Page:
I’ll be heading to TAF Torrance next week to purchase the canopy kit. There’s also a paint shop at the airport that TAF has been using to paint their planes so I’m going to see if they can paint the inside of the canopy a little lighter grey and also see about having them paint the plane… much later of course. I’m really looking forward to getting the canopy on and having it look more like a plane rather then a large canoe :-). Well at least that’s what the mail lady calls it.
Yes that is organized… well maybe a little more clean up is needed. At least the empennage components are finally up out of the way and the plane can be rolled all the way back to the wall. Anyone need a Cisco 2900XL or a DVD Player?
I finally finished the mold for the throttle console piece. I had made one before Christmas, but it didn’t come out as good as I had hoped so I decided to give it another go. I had a few issues with this one and had to order more gel coat. The gel coat came out a bit uneven because I brushed it on rather then spraying it. It’s should be thick enough though so the mold should work well. I’ll have to get this to the Carbon Fiber guy this week so he can make the parts.
The gel coat looks a bit funky, but it’s super smooth and plenty thick enough. I did 6 layers of fiber glass matte and added 3 wood cross pieces for a little more rigidity. The holes and cut outs for the parking brake and throttle are pretty pronounced so it should be easy to just cut those out from the final part.
Just finished up the work from yesterday on the channel cut into the main gear for the brake lines. I filled a few spots where the router bit hit the edge of the channel with some fiberglass epoxy and primed it. Not perfect but looks good. When the brake line goes in it will look even better. I also found these polyester UV resistant clamps that would be good to use on the top and bottom of the gear to hold the brake line. The RTV will hold the line in fine along the back of the gear, but it may not be enough to hold it where it makes the bend into the brake caliber and at the top where it bends into the fuselage. I guess I’ll have to see when the time comes for that.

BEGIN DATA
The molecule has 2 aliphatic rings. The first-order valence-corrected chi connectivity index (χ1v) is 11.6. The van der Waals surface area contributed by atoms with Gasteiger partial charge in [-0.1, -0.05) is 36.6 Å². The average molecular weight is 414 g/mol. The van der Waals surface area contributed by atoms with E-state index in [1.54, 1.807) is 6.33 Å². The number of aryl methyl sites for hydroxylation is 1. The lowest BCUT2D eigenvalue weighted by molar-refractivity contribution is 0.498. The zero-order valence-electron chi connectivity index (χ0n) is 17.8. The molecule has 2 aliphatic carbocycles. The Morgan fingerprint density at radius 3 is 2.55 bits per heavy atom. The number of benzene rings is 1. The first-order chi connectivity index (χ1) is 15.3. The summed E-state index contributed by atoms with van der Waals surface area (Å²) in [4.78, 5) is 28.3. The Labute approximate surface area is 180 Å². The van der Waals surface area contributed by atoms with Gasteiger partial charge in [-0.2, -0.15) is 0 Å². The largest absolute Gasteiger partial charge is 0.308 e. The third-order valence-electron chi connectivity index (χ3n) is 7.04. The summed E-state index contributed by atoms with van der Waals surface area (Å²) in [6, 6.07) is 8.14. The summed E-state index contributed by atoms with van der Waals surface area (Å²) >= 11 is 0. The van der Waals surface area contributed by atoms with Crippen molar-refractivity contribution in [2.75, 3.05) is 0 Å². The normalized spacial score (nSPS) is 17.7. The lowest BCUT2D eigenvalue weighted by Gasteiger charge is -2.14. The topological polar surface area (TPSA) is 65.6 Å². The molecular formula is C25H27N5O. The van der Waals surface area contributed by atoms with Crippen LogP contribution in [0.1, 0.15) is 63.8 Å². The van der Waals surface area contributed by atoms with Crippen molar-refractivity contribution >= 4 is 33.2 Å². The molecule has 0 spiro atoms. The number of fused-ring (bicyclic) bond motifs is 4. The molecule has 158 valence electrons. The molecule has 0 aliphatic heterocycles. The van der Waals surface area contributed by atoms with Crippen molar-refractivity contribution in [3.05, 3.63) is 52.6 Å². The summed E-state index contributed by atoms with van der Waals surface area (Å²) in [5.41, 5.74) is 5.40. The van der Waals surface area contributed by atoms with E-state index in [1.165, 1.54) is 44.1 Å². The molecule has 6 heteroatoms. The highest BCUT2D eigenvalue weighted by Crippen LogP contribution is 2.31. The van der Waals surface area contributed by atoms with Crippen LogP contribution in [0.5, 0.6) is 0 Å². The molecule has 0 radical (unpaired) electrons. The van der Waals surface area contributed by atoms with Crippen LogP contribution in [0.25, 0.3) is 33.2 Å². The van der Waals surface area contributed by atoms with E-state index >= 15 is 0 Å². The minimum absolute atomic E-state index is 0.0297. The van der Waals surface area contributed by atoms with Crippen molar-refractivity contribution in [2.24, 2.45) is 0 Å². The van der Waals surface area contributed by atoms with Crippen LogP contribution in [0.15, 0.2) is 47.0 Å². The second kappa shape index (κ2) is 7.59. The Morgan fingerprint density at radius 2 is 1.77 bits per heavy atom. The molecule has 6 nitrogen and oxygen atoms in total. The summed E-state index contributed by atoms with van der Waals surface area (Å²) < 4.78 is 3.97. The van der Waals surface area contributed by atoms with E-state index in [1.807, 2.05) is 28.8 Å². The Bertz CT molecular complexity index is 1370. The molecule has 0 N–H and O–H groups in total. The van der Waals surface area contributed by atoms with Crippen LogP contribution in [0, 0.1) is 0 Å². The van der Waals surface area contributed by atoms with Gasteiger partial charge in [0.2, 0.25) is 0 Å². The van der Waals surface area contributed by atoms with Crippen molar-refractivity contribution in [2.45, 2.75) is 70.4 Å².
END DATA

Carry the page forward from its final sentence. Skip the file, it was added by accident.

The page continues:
Now to cook some turkey.
Rose and I took the Sling 2 from the Sling Flying Club in Torrance (KTOA) for a quick flight up to Cable Airport (KCCB) with the Del Amo Flyers group for the Cable Airshow. What a perfect day to fly. It was a little crazy getting in, they changed the tower frequency so that made for some quick flipping of dials at the last minute. Cable is usually non towered, but because of all the traffic for the air show they setup a temporary tower. This of course made for some confusion and then add in the frequency change to make it more fun, but we all made it and had a great day.
I parked the Sling with the RVs just to piss them off 🙂
What a backdrop for an airshow
Sling handing with the RVs
A few weeks ago I got checked out in the Sling 2 at The Sling Flying Club in Torrance (KTOA). Today I took one of their Sling 2’s out for an hour or so. They also have a Sling 4 (not rentable though) so I took a few photos of the interior of the 4 after my flight. Hopefully the photos will help understand how some things are put together and what to paint or cover, etc.
My ride for a trip out to the practice area and a Touch and Go at Long Beach (KLGB). A lot of fun to fly. Will hopefully be able to get regular hours in on the Sling 2 while I build the 4.
Some interior photos of the Sling 4. If anyone’s building a 4 or 2 and need photos please let me know. The guys at TAF in Torrance are great and I can go in any time and take pictures.